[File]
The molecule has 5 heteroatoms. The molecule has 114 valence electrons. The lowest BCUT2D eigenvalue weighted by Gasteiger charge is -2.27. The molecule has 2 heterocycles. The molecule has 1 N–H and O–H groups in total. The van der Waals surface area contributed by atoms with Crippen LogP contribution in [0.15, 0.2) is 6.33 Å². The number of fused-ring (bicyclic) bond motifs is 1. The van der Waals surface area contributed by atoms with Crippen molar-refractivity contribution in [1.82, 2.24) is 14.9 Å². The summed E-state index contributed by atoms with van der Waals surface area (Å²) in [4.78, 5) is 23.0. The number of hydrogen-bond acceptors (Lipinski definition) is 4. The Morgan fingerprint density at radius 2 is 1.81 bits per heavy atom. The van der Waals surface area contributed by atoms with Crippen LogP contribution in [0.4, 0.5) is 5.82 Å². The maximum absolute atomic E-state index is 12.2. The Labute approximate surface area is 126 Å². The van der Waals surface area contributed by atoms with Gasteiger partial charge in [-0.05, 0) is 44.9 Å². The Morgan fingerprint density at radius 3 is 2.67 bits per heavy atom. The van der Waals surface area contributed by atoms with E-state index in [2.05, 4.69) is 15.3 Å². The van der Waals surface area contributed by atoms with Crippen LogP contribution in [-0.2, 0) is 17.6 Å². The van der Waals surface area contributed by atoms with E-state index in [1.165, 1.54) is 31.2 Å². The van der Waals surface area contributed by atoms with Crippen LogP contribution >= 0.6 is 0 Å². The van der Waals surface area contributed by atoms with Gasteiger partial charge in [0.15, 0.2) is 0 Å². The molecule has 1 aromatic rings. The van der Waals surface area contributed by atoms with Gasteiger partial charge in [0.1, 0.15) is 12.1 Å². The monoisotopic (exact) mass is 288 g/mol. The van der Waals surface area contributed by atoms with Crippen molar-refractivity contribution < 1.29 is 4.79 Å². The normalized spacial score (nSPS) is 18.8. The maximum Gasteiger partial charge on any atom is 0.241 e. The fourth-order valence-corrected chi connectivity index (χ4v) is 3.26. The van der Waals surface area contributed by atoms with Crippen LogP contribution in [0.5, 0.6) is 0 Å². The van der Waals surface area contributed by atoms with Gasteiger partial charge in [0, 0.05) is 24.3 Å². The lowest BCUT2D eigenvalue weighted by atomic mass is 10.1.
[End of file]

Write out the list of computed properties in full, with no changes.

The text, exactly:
The molecule has 5 heteroatoms. The molecule has 114 valence electrons. The lowest BCUT2D eigenvalue weighted by Gasteiger charge is -2.27. The molecule has 2 heterocycles. The molecule has 1 N–H and O–H groups in total. The van der Waals surface area contributed by atoms with Crippen LogP contribution in [0.15, 0.2) is 6.33 Å². The number of fused-ring (bicyclic) bond motifs is 1. The van der Waals surface area contributed by atoms with Crippen molar-refractivity contribution in [1.82, 2.24) is 14.9 Å². The summed E-state index contributed by atoms with van der Waals surface area (Å²) in [4.78, 5) is 23.0. The number of hydrogen-bond acceptors (Lipinski definition) is 4. The Morgan fingerprint density at radius 2 is 1.81 bits per heavy atom. The van der Waals surface area contributed by atoms with Crippen LogP contribution in [0.4, 0.5) is 5.82 Å². The maximum absolute atomic E-state index is 12.2. The Labute approximate surface area is 126 Å². The van der Waals surface area contributed by atoms with Gasteiger partial charge in [-0.05, 0) is 44.9 Å². The Morgan fingerprint density at radius 3 is 2.67 bits per heavy atom. The van der Waals surface area contributed by atoms with E-state index in [2.05, 4.69) is 15.3 Å². The van der Waals surface area contributed by atoms with Crippen LogP contribution in [-0.2, 0) is 17.6 Å². The van der Waals surface area contributed by atoms with E-state index in [1.165, 1.54) is 31.2 Å². The van der Waals surface area contributed by atoms with Crippen LogP contribution >= 0.6 is 0 Å². The van der Waals surface area contributed by atoms with Gasteiger partial charge in [0.15, 0.2) is 0 Å². The molecule has 1 aromatic rings. The van der Waals surface area contributed by atoms with Gasteiger partial charge in [0.1, 0.15) is 12.1 Å². The monoisotopic (exact) mass is 288 g/mol. The van der Waals surface area contributed by atoms with Crippen molar-refractivity contribution < 1.29 is 4.79 Å². The normalized spacial score (nSPS) is 18.8. The maximum Gasteiger partial charge on any atom is 0.241 e. The fourth-order valence-corrected chi connectivity index (χ4v) is 3.26. The van der Waals surface area contributed by atoms with Crippen LogP contribution in [0.5, 0.6) is 0 Å². The van der Waals surface area contributed by atoms with Gasteiger partial charge in [0, 0.05) is 24.3 Å². The lowest BCUT2D eigenvalue weighted by atomic mass is 10.1.